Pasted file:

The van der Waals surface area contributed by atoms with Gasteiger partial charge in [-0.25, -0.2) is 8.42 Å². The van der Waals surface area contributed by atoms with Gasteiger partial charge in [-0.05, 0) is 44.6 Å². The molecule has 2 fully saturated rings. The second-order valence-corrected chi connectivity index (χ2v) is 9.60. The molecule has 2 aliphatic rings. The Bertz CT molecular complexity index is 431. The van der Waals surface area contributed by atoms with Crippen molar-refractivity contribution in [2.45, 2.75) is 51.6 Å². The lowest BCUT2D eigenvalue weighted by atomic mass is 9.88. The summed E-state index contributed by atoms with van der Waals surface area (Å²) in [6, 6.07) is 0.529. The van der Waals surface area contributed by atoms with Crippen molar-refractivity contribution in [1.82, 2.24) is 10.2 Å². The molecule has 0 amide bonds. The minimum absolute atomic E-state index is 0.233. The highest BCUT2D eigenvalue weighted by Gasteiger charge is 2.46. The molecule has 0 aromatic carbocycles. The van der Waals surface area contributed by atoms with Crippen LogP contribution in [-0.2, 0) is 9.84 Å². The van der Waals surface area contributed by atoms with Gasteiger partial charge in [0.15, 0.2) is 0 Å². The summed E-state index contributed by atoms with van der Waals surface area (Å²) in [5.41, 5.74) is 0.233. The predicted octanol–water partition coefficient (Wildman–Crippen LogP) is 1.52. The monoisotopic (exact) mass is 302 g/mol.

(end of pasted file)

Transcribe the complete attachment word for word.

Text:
The van der Waals surface area contributed by atoms with Gasteiger partial charge in [-0.25, -0.2) is 8.42 Å². The van der Waals surface area contributed by atoms with Gasteiger partial charge in [-0.05, 0) is 44.6 Å². The molecule has 2 fully saturated rings. The second-order valence-corrected chi connectivity index (χ2v) is 9.60. The molecule has 2 aliphatic rings. The Bertz CT molecular complexity index is 431. The van der Waals surface area contributed by atoms with Crippen molar-refractivity contribution in [2.45, 2.75) is 51.6 Å². The lowest BCUT2D eigenvalue weighted by atomic mass is 9.88. The summed E-state index contributed by atoms with van der Waals surface area (Å²) in [6, 6.07) is 0.529. The van der Waals surface area contributed by atoms with Crippen molar-refractivity contribution in [1.82, 2.24) is 10.2 Å². The molecule has 0 amide bonds. The minimum absolute atomic E-state index is 0.233. The highest BCUT2D eigenvalue weighted by Gasteiger charge is 2.46. The molecule has 0 aromatic carbocycles. The van der Waals surface area contributed by atoms with Crippen LogP contribution in [-0.2, 0) is 9.84 Å². The van der Waals surface area contributed by atoms with Gasteiger partial charge in [0.15, 0.2) is 0 Å². The summed E-state index contributed by atoms with van der Waals surface area (Å²) in [5.41, 5.74) is 0.233. The predicted octanol–water partition coefficient (Wildman–Crippen LogP) is 1.52. The monoisotopic (exact) mass is 302 g/mol.